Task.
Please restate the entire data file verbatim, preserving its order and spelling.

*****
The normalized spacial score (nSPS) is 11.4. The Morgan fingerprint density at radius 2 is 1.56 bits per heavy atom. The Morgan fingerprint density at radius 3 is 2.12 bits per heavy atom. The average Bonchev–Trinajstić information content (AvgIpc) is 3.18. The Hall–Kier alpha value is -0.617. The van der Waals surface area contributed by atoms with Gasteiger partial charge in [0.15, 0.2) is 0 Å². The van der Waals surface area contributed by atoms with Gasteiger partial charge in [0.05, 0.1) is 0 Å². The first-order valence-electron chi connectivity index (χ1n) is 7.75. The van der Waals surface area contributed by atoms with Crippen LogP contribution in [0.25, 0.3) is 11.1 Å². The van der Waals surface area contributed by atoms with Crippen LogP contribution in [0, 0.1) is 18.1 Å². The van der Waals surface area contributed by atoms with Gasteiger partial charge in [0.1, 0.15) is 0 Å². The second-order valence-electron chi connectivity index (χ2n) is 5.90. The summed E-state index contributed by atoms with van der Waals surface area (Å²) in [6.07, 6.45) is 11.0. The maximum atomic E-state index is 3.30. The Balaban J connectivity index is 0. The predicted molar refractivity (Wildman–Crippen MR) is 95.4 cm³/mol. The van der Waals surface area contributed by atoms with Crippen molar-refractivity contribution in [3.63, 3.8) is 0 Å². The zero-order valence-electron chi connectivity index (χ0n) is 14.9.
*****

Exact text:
The normalized spacial score (nSPS) is 11.4. The Morgan fingerprint density at radius 2 is 1.56 bits per heavy atom. The Morgan fingerprint density at radius 3 is 2.12 bits per heavy atom. The average Bonchev–Trinajstić information content (AvgIpc) is 3.18. The Hall–Kier alpha value is -0.617. The van der Waals surface area contributed by atoms with Gasteiger partial charge in [0.15, 0.2) is 0 Å². The van der Waals surface area contributed by atoms with Gasteiger partial charge in [0.05, 0.1) is 0 Å². The first-order valence-electron chi connectivity index (χ1n) is 7.75. The van der Waals surface area contributed by atoms with Crippen LogP contribution in [0.25, 0.3) is 11.1 Å². The van der Waals surface area contributed by atoms with Crippen LogP contribution in [0, 0.1) is 18.1 Å². The van der Waals surface area contributed by atoms with Gasteiger partial charge in [0.1, 0.15) is 0 Å². The second-order valence-electron chi connectivity index (χ2n) is 5.90. The summed E-state index contributed by atoms with van der Waals surface area (Å²) in [6.07, 6.45) is 11.0. The maximum atomic E-state index is 3.30. The Balaban J connectivity index is 0. The predicted molar refractivity (Wildman–Crippen MR) is 95.4 cm³/mol. The van der Waals surface area contributed by atoms with Crippen molar-refractivity contribution in [3.63, 3.8) is 0 Å². The zero-order valence-electron chi connectivity index (χ0n) is 14.9.